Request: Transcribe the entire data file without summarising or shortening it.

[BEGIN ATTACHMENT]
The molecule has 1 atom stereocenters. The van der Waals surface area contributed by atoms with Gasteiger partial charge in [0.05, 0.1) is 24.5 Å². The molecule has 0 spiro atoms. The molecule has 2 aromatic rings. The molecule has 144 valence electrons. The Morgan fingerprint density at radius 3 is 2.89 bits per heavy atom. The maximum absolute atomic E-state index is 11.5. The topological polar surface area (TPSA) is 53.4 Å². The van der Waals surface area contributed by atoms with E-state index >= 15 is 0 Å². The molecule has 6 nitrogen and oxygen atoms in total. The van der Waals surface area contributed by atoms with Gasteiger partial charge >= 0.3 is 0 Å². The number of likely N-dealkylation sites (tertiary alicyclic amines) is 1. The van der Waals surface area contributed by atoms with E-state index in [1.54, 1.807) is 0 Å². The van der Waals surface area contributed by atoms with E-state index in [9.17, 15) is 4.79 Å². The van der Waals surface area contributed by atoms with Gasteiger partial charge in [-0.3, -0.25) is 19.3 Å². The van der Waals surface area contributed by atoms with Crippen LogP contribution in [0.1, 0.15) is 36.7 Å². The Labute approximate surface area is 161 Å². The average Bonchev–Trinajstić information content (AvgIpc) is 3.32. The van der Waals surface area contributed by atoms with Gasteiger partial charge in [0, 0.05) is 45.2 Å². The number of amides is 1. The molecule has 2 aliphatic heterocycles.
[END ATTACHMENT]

The molecule has 1 atom stereocenters. The van der Waals surface area contributed by atoms with Gasteiger partial charge in [0.05, 0.1) is 24.5 Å². The molecule has 0 spiro atoms. The molecule has 2 aromatic rings. The molecule has 144 valence electrons. The Morgan fingerprint density at radius 3 is 2.89 bits per heavy atom. The maximum absolute atomic E-state index is 11.5. The topological polar surface area (TPSA) is 53.4 Å². The van der Waals surface area contributed by atoms with E-state index >= 15 is 0 Å². The molecule has 6 nitrogen and oxygen atoms in total. The van der Waals surface area contributed by atoms with Gasteiger partial charge >= 0.3 is 0 Å². The number of likely N-dealkylation sites (tertiary alicyclic amines) is 1. The van der Waals surface area contributed by atoms with E-state index in [1.54, 1.807) is 0 Å². The van der Waals surface area contributed by atoms with E-state index in [9.17, 15) is 4.79 Å². The van der Waals surface area contributed by atoms with Gasteiger partial charge in [-0.3, -0.25) is 19.3 Å². The van der Waals surface area contributed by atoms with Crippen LogP contribution in [0.1, 0.15) is 36.7 Å². The Labute approximate surface area is 161 Å². The average Bonchev–Trinajstić information content (AvgIpc) is 3.32. The van der Waals surface area contributed by atoms with Gasteiger partial charge in [0, 0.05) is 45.2 Å². The number of amides is 1. The molecule has 2 aliphatic heterocycles.